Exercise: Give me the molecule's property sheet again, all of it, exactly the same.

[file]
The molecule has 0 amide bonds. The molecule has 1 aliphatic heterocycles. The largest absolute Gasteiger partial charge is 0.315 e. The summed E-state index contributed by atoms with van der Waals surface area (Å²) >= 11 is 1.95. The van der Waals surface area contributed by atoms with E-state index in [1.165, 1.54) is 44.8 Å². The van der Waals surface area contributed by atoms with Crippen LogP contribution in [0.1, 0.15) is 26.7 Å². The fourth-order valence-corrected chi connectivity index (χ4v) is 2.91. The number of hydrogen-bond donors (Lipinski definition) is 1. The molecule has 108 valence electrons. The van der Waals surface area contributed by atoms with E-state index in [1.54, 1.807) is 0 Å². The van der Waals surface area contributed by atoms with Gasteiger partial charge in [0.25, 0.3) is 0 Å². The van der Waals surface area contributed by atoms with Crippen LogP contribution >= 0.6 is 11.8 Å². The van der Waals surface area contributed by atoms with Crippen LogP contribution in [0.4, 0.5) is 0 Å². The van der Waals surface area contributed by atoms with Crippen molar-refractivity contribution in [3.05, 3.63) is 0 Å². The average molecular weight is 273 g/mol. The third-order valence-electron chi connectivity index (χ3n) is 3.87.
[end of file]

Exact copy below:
The molecule has 0 amide bonds. The molecule has 1 aliphatic heterocycles. The largest absolute Gasteiger partial charge is 0.315 e. The summed E-state index contributed by atoms with van der Waals surface area (Å²) >= 11 is 1.95. The van der Waals surface area contributed by atoms with E-state index in [1.165, 1.54) is 44.8 Å². The van der Waals surface area contributed by atoms with Crippen LogP contribution in [0.1, 0.15) is 26.7 Å². The fourth-order valence-corrected chi connectivity index (χ4v) is 2.91. The number of hydrogen-bond donors (Lipinski definition) is 1. The molecule has 108 valence electrons. The van der Waals surface area contributed by atoms with E-state index in [1.54, 1.807) is 0 Å². The van der Waals surface area contributed by atoms with Gasteiger partial charge in [0.25, 0.3) is 0 Å². The van der Waals surface area contributed by atoms with Crippen LogP contribution >= 0.6 is 11.8 Å². The van der Waals surface area contributed by atoms with Crippen LogP contribution in [0.4, 0.5) is 0 Å². The van der Waals surface area contributed by atoms with Crippen molar-refractivity contribution in [3.05, 3.63) is 0 Å². The average molecular weight is 273 g/mol. The third-order valence-electron chi connectivity index (χ3n) is 3.87.